All apprenticeships and traineeships had the intended occupation of Prison Officer. New South Wales reported the highest proportion of Correctional Services apprentices and trainees (55%), followed by Victoria (14%) and Western Australia (13%).

For more data specific to your occupation, industry or training package, visit NCVER’s Data Builder.

For more data specific to your region visit NCVER’s Atlas of Total VET.

If you are interested in extracting NCVER data to construct tables with data relevant to you, sign up for a VOCSTATS account.

Industry insights

Industry insights on skills needs

According to the Corrections IRC’s 2019 Skills Forecast, the top priority skills in this sector are:

  • Cultural competence
  • Health/safety
  • Security
  • Digital literacy
  • Trauma informed care.

In addition, the top generic skills for the sector as identified in the Corrections IRC’s 2019 Skills Forecast include:

  • Communication / Virtual collaboration / Social intelligence
  • Design mindset / Thinking critically / System thinking / Solving problems
  • Managerial / Leadership
  • Learning agility / Information literacy / Intellectual autonomy and self-management (adaptability)
  • Language, Literacy and Numeracy (LLN) (Foundation skills).

According to job vacancy data, the top generic skills in demand in this sector are communication skills and planning, while the top two occupations in demand are Prison Officers and Psychologists, with the Geo Group Australia and New South Wales Government identified as the top employers.

In an online survey of stakeholders conducted by AIS on behalf of the Corrections IRC (published in the Corrections IRC’s 2019 Skills Forecast), the top occupations in demand, as identified by respondents who had experienced a skills shortage in the 12 months prior to 2019, were:

  • Corrections Officers
  • Correctional Management
  • Youth Workers (Justice and Custodial Officers)
  • Clinicians
  • Case Managers.

The main reasons cited by employers for the above mentioned in demand occupations, included:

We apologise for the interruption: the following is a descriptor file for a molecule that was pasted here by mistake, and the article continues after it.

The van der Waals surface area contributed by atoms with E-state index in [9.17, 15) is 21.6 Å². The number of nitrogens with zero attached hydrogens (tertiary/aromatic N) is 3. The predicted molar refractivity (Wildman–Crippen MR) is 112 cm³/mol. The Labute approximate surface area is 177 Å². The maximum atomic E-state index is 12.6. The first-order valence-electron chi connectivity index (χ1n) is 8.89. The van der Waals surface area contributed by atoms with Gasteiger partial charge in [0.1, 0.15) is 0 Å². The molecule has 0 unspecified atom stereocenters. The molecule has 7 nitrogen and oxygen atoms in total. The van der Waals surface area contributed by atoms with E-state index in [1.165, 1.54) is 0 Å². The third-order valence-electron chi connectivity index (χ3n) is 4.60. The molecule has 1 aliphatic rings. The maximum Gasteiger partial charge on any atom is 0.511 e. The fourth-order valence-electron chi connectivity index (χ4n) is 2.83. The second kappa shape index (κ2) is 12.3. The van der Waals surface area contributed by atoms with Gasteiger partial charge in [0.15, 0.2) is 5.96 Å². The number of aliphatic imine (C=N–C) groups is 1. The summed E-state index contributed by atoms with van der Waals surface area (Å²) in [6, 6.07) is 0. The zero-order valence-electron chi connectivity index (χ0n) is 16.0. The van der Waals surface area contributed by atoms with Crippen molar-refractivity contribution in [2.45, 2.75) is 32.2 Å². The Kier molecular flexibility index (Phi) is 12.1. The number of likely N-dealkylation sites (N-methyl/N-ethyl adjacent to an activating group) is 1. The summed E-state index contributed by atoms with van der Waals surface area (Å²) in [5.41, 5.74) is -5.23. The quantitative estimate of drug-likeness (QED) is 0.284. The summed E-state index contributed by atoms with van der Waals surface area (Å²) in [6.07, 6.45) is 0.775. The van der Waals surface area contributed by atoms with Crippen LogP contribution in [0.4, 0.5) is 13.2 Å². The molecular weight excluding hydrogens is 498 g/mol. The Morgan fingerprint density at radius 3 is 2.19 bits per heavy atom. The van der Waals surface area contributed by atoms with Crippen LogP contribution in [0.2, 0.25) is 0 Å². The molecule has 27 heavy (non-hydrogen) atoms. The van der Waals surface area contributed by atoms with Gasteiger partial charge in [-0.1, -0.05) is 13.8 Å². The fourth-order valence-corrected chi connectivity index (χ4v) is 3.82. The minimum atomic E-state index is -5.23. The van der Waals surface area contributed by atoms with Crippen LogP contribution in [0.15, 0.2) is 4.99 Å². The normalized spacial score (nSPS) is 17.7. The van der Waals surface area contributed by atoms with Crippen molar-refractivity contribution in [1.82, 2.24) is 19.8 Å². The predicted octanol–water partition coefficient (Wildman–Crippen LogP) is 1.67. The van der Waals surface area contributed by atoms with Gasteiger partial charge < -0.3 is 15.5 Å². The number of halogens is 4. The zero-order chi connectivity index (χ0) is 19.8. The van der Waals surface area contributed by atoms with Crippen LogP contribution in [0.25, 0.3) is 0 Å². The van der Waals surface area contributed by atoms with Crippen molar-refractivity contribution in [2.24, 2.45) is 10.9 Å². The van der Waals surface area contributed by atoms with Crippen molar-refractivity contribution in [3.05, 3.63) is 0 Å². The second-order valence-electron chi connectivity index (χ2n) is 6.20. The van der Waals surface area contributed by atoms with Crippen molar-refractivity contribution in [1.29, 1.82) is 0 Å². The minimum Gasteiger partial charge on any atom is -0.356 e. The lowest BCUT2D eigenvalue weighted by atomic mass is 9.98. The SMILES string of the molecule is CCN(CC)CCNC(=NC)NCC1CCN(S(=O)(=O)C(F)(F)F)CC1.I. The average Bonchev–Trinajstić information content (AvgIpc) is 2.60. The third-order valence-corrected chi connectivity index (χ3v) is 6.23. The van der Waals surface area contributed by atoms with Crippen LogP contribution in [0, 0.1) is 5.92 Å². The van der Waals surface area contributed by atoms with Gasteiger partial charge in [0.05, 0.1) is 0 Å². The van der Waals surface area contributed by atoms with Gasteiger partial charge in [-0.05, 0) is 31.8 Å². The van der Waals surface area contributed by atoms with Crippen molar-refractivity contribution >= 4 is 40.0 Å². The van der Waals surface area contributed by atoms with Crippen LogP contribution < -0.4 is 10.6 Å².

• Wages / salaries considered too low
  • Unattractive job / poor industry image
  • Geographic location of the vacancy
  • Competition from other organisations
  • Ageing workforce / current staff retiring.

A report on the Correctional Services workforce by the South Australian Training and Skills Commission's Industry Skills Councils identified training and skills needs relating to critical thinking, problem solving, emotional intelligence, victim awareness, and advanced relationship management skills. This report also reflected on the difficulties of staffing correctional facilities in regional South Australia. However it also notes that, although attracting new recruits is difficult, the industry does experience low staff turnover rates.

The key industry issues identified in the Corrections IRC’s 2020 Skills Forecast relate to factors associated with mental illness and the mental health of the prison population. This is significant as 40% of the prison population have a mental health condition, and 87% of young people in custody have a past or present psychological disorder. As the prison population increases each year, approaches are needed to minimise the likelihood of recidivism. The likelihood of incarceration and re-offending has been closely linked to traumatic events, such as childhood physical and/or sexual abuse, drug and alcohol abuse, homelessness and mental health issues. In order to make positive impacts on offenders and reduce the chances of recidivism, a trauma-informed approach that is holistic and culturally appropriate can have a positive influence on this group. Ensuring the Corrections workforce is equipped with specialised skills to understand cognitively impaired inmates’ patterns of behaviour and thoughts gives them the tools needed to de-escalate stressful situations and engage effectively with inmates.